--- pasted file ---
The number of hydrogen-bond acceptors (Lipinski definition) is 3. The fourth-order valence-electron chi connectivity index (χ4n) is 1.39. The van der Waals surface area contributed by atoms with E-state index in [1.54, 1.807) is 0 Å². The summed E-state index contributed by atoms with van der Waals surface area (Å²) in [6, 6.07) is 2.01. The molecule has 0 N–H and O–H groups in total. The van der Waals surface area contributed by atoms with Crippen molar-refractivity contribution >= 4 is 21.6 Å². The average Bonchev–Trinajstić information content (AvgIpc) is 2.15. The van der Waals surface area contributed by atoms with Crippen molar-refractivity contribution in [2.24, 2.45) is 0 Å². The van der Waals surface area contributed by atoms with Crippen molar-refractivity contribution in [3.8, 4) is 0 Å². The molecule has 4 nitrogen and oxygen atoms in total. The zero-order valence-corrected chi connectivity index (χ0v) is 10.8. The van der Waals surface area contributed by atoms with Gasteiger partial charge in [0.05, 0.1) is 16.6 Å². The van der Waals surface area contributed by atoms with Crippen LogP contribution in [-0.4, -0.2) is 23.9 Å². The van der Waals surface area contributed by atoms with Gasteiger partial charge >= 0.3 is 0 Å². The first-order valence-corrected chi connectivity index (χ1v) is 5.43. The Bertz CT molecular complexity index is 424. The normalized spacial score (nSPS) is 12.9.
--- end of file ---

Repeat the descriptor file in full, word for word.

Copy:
The number of hydrogen-bond acceptors (Lipinski definition) is 3. The fourth-order valence-electron chi connectivity index (χ4n) is 1.39. The van der Waals surface area contributed by atoms with E-state index in [1.54, 1.807) is 0 Å². The summed E-state index contributed by atoms with van der Waals surface area (Å²) in [6, 6.07) is 2.01. The molecule has 0 N–H and O–H groups in total. The van der Waals surface area contributed by atoms with Crippen molar-refractivity contribution >= 4 is 21.6 Å². The average Bonchev–Trinajstić information content (AvgIpc) is 2.15. The van der Waals surface area contributed by atoms with Crippen molar-refractivity contribution in [2.24, 2.45) is 0 Å². The van der Waals surface area contributed by atoms with Crippen molar-refractivity contribution in [3.8, 4) is 0 Å². The molecule has 4 nitrogen and oxygen atoms in total. The zero-order valence-corrected chi connectivity index (χ0v) is 10.8. The van der Waals surface area contributed by atoms with Gasteiger partial charge in [0.05, 0.1) is 16.6 Å². The van der Waals surface area contributed by atoms with Crippen LogP contribution in [-0.4, -0.2) is 23.9 Å². The van der Waals surface area contributed by atoms with Gasteiger partial charge >= 0.3 is 0 Å². The first-order valence-corrected chi connectivity index (χ1v) is 5.43. The Bertz CT molecular complexity index is 424. The normalized spacial score (nSPS) is 12.9.